From India to Indiana, gaps in government credibility grow
Anna Hazare might be onto something. The 73 year-old Indian social activist has ignited a fire in his homeland over the issue of corruption. Advocating a tough piece of legislation aimed at rooting out the graft that is pervasive in the Indian state, the once jailed and now freed activist who models himself after the late Mohandas Ghandi has begun a hunger strike and led tens of thousands in protests across several cities.
Mr Hazare's message resonates among an Indian population weary of the petty bureaucratic shakedown, the bribe-demanding policeman, or the eye-popping tales of lurid corruption among ministers and oligarchic businessmen, including a recent US$39 billion (Dh143 billion) crooked telecommunication deal.
Though not as emotionally evocative as Ghandi's march to freedom, Mr Hazare's march against graft has certainly struck a nerve.
India's youth seem to have latched onto the septuagenarian revolutionary. Twenty-seven-year-old Ramsevak Shah, quoted in the Wall Street Journal, said Mr Hazare's action "is the fight of the youth of the country."
Among the protesters who have flocked to Mr Hazare's gatherings are the legions of young, educated, middle class Indians who have passed all the tests, played by all the rules, secured the best jobs on offer and yet feel a growing disdain for their political elites.
But while Mr Hazare's hunger strike have captured global headlines, this is not just an Indian story. Frustration with political elites and a growing frustration with cronyism and mismanagement is spreading globally, faster than a high-speed Chinese train. Call it the Great Global Disenchantment.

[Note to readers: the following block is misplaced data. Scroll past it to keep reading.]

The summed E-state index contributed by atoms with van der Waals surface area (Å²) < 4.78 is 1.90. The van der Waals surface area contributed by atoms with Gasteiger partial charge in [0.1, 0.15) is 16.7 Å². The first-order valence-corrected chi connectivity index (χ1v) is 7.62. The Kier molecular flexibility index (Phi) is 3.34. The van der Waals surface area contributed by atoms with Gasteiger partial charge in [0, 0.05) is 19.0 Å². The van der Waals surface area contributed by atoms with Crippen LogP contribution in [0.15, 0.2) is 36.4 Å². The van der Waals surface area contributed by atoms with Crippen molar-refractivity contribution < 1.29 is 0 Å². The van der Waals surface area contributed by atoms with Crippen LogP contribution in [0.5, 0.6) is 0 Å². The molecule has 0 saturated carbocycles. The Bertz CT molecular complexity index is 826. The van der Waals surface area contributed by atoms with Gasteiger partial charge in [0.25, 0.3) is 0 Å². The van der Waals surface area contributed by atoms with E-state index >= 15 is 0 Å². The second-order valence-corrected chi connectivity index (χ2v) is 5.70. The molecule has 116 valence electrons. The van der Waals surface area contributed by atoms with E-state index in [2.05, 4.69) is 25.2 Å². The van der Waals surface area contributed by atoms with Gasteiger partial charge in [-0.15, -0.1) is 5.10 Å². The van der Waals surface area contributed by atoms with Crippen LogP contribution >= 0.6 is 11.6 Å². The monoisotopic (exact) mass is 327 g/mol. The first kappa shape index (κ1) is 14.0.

Indeed, the recent crash of a Chinese train that left some 40 dead spawned an unprecedented barrage of criticism in Chinese state media and uncensored condemnations in blogs and websites, alleging corruption at the state railways.
Chinese cyberspace also lit up this past week when a Chinese traveller in Seattle shot a photo of the new US ambassador to China in an unguarded moment at the airport. The ambassador was carrying a backpack, stood in line patiently to buy a coffee, tried to use a coupon and was denied.
When the traveller posted the photograph on a popular Chinese website, the story went viral. Soon, tens of thousand of comments poured in, all with the same awe-struck incredulity: where was his entourage? He carried his own bags? He patiently stands in line to buy his own coffee, even using a coupon? Extraordinary. For a Chinese population accustomed to deputy assistant municipal managers sitting in the back of chauffeured cars, the ambassador's actions were truly revolutionary.
Of course, don't tell Americans that their political elites are to be admired. They, too, would find inspiration in Mr Hazare's anti-graft call. Money plays a far too prominent role in American politics, giving the hedge fund manager or the corporate executive a much more influential voice than the working man. Yes, all have an equal vote but they do not have an equal voice.